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On Tuesday, Indian bonds widened on the secondary market after Moody’s downgraded the country to Baa3

June 2, 2020
Although the downgrade was expected as S&P Global Ratings and Fitch Ratings already rated India at BBB-, the negative outlook is a concern for investors. 

Analysts predict a further downgrade within 6 months. A continuation of the downgrades will put India in a high-yield territory. As a result, quasi-sovereign credits of the country, which are quite active issuers of dollar bonds, in a dangerous position.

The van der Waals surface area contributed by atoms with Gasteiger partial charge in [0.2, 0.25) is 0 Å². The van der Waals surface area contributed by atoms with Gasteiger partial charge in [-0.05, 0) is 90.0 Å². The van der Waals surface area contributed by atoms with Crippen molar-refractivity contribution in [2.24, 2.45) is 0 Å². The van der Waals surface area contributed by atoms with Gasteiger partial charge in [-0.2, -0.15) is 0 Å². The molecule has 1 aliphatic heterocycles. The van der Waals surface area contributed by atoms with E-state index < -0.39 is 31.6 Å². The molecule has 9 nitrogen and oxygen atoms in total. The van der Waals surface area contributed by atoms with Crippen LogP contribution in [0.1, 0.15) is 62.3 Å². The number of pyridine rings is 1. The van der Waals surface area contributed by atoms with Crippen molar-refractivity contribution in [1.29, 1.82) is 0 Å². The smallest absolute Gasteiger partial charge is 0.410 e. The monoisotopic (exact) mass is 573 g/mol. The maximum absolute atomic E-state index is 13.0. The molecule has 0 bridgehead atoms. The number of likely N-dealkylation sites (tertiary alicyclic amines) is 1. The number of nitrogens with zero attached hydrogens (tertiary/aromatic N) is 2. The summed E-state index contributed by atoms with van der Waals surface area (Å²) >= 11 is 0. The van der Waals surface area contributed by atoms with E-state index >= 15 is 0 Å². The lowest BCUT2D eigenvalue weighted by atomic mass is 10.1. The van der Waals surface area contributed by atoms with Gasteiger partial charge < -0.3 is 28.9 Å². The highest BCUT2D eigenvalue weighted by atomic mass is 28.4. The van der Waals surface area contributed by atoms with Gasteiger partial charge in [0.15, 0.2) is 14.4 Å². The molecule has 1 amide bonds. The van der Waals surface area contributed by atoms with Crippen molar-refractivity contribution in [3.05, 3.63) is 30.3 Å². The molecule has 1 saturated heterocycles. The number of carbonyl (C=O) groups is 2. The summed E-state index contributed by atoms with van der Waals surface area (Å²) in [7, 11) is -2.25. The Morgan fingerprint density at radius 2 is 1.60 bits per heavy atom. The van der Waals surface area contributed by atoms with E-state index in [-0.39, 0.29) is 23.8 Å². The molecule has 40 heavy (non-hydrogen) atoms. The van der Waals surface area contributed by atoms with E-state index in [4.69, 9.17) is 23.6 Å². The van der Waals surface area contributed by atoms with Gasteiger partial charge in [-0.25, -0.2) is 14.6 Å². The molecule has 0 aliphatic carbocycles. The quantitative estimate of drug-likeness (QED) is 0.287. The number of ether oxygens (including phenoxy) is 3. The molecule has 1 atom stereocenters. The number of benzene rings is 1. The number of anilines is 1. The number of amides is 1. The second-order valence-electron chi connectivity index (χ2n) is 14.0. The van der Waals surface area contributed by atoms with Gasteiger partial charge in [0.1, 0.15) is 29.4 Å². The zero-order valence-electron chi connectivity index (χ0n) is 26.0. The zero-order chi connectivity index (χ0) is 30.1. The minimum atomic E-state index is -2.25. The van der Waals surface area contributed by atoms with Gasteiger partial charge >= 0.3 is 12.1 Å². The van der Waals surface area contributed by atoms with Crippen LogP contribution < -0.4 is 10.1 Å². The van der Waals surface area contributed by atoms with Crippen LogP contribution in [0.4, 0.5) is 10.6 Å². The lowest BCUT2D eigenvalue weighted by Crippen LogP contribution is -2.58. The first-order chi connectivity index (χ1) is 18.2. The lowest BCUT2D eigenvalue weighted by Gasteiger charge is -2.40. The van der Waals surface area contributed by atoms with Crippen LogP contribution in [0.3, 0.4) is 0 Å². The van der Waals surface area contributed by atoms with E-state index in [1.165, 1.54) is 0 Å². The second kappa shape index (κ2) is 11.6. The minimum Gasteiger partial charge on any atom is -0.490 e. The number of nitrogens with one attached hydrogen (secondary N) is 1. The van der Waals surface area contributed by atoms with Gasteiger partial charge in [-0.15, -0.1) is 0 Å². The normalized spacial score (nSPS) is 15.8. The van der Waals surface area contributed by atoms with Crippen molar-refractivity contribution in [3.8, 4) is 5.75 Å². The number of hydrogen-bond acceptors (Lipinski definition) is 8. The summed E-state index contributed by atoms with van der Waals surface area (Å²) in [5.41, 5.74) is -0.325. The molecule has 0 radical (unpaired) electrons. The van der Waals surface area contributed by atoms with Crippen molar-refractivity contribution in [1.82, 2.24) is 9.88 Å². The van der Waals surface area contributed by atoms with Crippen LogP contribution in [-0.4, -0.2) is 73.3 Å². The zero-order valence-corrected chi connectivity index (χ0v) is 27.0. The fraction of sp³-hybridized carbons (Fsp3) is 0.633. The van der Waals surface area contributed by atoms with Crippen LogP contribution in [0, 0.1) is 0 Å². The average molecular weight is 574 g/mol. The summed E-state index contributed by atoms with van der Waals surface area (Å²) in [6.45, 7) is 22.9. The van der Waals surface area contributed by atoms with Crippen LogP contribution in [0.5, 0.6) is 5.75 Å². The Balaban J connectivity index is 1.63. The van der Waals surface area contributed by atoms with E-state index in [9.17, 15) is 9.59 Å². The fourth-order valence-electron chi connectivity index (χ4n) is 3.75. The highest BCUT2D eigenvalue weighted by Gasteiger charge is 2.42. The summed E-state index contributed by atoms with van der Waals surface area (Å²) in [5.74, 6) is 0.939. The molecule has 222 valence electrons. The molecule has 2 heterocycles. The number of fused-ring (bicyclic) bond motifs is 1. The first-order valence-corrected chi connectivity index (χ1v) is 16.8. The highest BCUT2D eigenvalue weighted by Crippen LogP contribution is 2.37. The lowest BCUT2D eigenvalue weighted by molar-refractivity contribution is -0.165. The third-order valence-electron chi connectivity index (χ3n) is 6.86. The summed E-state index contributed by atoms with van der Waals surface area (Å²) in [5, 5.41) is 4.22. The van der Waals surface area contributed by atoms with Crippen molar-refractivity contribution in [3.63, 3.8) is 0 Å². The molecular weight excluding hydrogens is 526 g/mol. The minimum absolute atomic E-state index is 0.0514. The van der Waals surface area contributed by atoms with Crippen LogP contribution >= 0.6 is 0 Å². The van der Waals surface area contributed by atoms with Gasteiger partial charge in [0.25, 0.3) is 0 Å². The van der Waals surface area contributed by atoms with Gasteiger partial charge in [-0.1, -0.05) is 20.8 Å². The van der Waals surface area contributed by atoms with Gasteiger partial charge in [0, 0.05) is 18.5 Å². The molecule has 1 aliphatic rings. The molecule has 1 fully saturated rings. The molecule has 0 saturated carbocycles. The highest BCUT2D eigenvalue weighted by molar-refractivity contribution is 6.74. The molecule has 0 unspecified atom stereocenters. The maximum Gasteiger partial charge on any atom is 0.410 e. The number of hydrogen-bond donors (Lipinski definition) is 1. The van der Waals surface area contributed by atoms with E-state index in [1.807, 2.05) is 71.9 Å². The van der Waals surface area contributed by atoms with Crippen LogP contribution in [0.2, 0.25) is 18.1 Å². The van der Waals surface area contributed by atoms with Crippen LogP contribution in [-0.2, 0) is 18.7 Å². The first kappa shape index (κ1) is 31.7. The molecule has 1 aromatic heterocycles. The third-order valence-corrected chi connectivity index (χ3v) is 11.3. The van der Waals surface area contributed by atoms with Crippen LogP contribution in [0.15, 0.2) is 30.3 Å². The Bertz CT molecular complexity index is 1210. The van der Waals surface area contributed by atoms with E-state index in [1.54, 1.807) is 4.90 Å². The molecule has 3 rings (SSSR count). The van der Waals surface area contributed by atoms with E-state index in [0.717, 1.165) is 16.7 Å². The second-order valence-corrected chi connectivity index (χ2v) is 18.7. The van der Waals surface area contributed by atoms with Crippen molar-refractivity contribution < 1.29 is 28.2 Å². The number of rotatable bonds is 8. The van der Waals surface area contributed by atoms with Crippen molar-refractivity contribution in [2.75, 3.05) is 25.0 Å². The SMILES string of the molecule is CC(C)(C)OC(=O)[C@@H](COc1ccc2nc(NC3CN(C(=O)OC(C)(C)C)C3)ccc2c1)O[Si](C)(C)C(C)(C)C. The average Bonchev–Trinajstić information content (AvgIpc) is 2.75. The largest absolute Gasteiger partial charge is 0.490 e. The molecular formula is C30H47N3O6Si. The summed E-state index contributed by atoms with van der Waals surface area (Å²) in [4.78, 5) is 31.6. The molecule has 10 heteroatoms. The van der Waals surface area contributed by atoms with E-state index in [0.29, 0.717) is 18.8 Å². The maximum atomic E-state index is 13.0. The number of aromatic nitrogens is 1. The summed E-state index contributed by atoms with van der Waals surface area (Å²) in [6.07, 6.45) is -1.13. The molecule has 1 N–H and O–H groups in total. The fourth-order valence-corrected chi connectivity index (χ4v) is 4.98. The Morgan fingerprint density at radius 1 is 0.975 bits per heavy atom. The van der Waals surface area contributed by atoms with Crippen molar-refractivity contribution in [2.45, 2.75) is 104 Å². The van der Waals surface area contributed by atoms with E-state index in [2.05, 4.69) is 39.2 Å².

Although things won’t change fundamentally, investors will have some difficulties marking the bonds as high-yield. It may lead to the fact that investors won’t be able to hold bonds. 

In the near term, bankers don’t anticipate lots of supply from India in the offshore market. Even before the downgrade, Indian issuers were away from the primary market due to regulatory restrictions on the yield of new bonds.

The restriction equal to 450bp over Libor makes it difficult even for borrowers with an investment-grade rating to sell bonds when markets are unstable.